- “How Baltimore Became Pottersville.” Bovard riffs on the glories of HUD.
- Why Mozilla’s decision to attempt to push all sites from http to https could be a disastrous mistake. (H/T jed)
- Perfect example of fake “science” to support an agenda. But in the “science works” department, the apparent fraud was discovered by other researchers. Discovered a little late, but …
- Cumulative stress, chronic pain, dealing wisely with it, and being free. (Tip o’ hat to SC)
- Good piece on free speech and attempts on the left to suppress it. Fortunately (if belatedly) outrage against censorship is also starting to arise from the left. (H/T MJR)
- Who knew bears liked coffee? (Also MJR)
- Chris Pratt (aka Star-Lord) apologizes in advance for anything offensive he might say on his upcoming media tour. (Too bad he’s yet another Hollywood anti-gun hypocrite — a Fudd, too, it seems — ’cause that’s funny.)
- So’s this: dogs enjoying their car rides.
Archive for the ‘Books and Movies’ Category
Never before and probably never again. Not in a little berg like this one, anyhow. I love The General. And Buster Keaton was a gorgeous man with a magnetic screen presence, amazing directing and acting talent, and colossal daring (those stunts! he really does them). But I’ve never seen The General on anything larger than a mid-sized TV.
Took a while to get things started. First they had a presentation by a “real film buff.” She had obviously gotten all her information about The General and the historic Great Locomotive Chase that inspired it from the same place I got my information — Wikipedia. But she had a Master of Fine Arts, so her info must be better.
The movie itself seemed sloooooowww and static at the start. Modern movies are not only a lot better, but they know how deliver more information during their opening credits than old films delivered in their first half hour.
But once the comic railway chase got underway … wow. This experience I’ll remember forever.
The General is about a dauntless (if also hapless and inept) Southerner in the War Between the States. Movies may be better now, but that’s something you couldn’t pull off today without some government-schooled jerker-of-knees accusing you of being a racist.
Now, for the chance to see Fritz Lang’s Metropolis on the big screen ….
How The Imitation Game is a terrible, awful, really stinkingly bad movie and why it’s a perfect example of why I loathe h-wording and i-wording filmsMonday, May 4th, 2015
I really wanted to like The Imitation Game. I mean, what could be more engrossing than a film about genius Alan Turing breaking the Nazis’ Enigma code while being just a few years away from tragic destruction? Starring Benedict Cumberbatch. Seriously. What could be better?
I finally got to watch this movie on DVD recently and I’ll tell you what could be better: Being dipped upside down in alternating vats of tar and maple syrup.
I’ll put the rest behind the “more” link to spare those who don’t like long, frothing anti-movie rants. Or who want to avoid spoilers.
- The courts have been so all over the place on police search issues that it’s hard to say what impact this will have. But the Supremes just declared that cops cannot prolong a routine traffic stop even for a minute without legit cause.
- Inside the strange and wonderful world of micronations.
- Emphatically NSFW, but funny: company posts a … unique Craigslist ad for engineers.
- Bet we’ve all wanted to do this at some time or another.
- Looks like a must-see documentary (though the characterization of Tasers as “rifles” needs some explanation for sure).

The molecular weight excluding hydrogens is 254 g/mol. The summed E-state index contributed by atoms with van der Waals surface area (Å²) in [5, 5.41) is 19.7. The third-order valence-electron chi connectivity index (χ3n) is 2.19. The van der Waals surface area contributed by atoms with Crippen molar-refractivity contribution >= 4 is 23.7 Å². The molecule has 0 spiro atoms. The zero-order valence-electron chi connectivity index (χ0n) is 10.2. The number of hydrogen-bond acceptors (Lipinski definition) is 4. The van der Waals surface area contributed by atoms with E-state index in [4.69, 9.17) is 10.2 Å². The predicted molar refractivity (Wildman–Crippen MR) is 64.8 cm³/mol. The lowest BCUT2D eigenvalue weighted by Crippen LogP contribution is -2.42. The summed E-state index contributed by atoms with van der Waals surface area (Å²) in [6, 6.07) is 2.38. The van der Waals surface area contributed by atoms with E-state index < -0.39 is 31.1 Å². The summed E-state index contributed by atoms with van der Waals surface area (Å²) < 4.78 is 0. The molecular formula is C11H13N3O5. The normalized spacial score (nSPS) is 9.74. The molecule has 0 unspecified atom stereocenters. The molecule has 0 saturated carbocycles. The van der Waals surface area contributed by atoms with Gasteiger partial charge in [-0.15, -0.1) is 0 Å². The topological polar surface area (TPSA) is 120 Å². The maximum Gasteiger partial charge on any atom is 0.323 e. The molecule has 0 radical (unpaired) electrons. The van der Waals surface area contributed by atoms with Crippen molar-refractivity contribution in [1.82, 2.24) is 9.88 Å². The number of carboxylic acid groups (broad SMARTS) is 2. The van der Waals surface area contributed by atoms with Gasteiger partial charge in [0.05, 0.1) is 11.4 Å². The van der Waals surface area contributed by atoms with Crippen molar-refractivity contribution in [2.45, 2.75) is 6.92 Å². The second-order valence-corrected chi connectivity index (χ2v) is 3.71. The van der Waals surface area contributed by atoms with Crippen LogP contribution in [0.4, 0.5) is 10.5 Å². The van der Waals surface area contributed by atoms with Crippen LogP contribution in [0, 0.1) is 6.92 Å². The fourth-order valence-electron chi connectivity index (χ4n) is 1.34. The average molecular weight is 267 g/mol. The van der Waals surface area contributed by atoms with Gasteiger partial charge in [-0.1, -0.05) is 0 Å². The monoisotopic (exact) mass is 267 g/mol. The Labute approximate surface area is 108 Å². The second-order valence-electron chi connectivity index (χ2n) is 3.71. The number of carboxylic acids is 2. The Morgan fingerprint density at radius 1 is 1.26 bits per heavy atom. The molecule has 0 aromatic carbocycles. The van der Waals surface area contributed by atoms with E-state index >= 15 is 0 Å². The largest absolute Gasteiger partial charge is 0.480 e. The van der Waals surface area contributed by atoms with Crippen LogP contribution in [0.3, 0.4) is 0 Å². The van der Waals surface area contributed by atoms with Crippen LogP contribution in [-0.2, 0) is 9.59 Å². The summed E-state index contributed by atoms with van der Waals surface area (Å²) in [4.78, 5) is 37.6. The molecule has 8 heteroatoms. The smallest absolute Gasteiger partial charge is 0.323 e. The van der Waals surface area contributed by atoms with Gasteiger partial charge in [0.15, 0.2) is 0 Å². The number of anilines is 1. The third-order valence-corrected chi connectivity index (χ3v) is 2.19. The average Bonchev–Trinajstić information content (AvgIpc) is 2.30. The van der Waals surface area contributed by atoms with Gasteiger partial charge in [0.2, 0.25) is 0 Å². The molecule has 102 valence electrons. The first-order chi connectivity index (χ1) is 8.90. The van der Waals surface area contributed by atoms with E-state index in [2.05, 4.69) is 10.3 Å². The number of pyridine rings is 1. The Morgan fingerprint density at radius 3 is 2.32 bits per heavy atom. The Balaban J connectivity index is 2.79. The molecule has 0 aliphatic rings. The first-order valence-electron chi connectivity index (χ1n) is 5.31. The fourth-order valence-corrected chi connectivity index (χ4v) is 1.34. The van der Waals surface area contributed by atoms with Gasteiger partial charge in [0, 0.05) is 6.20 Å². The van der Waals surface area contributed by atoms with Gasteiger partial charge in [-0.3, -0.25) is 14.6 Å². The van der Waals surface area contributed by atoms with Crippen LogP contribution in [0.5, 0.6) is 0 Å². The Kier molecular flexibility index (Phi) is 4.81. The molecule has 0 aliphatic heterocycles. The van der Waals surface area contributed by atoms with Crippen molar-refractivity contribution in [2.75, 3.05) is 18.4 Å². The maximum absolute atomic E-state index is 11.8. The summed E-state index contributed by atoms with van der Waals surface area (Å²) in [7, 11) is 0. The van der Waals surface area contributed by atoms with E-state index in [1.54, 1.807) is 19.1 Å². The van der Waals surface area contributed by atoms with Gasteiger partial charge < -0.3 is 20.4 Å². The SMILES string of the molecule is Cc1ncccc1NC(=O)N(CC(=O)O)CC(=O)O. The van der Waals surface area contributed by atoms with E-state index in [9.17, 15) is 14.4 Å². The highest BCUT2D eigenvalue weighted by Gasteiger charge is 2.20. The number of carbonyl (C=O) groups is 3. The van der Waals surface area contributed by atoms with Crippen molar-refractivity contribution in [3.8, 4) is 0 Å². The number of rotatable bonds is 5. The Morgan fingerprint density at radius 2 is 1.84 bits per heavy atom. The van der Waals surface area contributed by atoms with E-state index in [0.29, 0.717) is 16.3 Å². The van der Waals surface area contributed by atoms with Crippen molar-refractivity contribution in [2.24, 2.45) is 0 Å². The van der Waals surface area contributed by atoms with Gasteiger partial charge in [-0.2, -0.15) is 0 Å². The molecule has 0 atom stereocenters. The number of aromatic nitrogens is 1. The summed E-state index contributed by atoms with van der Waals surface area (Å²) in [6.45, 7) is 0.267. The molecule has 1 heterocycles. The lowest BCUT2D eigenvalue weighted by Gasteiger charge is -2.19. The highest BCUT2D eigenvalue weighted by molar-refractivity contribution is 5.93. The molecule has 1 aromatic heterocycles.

- Gradeschooler challenges school anti-pot propaganda. His activist mother may now face felony charges. Sick!
- This sucks, too. I’m so glad the war on pot is ending, but it just can’t happen soon enough for some.
- Whoof! Just look at all that assembled brainpower!
I watched A Most Violent Year on DVD last night and found it a most remarkable movie.
It’s not the most technically astonishing movie I’ve seen lately (that would be Birdman). It’s not even the most chilling crime thriller (that would be Nightcrawler). It’s not even the best acted (which would be Whiplash). I occasionally didn’t buy some of the plot points and I thought 20 minutes could easily have been trimmed out of it.
Nevertheless, it was remarkable — and in a good way. Why? Because its protagonist is an independent businessman and a man of honor determined, against great odds, to do everything right.
- MamaLiberty reviews Jackie Clay’s Summer of the Eagles.
- Somebody in the mainstream media finally questions whether it’s right to destroy mom & pop businesses that aren’t sufficiently politically correct. Glad ordinary folk don’t even need to ask questions like that.
- Back when the RICO statutes were first passed, libertarian alarmists predicted that they’d be so misused that the feds would soon be busting penny-ante poker games. Well, it seems they’ve been misused for just about everything except that. But here’s one of the most creative turns of the RICO story.
- David Boaz notes that the final stage of socialism is when you run out of toilet paper. Talkin’ to you there, Venezuela.
- Feinstein continues to be a laugh a minute when it comes to tech knowledge. (H/T MJR)
- The Daily Beast interviews Ayaan Hirsi Ali.
- Opting out of email. Yeah. Sounds like a great idea when you have a &^%$##/! administrative assistant at your beck and call. To the rest of us this advice sounds as clueless as “let them eat cake.”
- Psychology Gone Wrong: The Dark Sides of Science and Therapy Sounds like an important book. Here’s a good overview.
- Ilana Mercer on freedom of association. And dialoging with a Neo-Nazi.
- Related: Kevin D. Williamson on the war on the private mind.
- Back in the day, science fiction was a realm where freedom of ideas prevailed. Prevailed by definition, I assumed, because how can you speculate about alternate futures and realities without the freedom to think unbound thoughts? I’m still having trouble understanding how political correctness has consumed SF.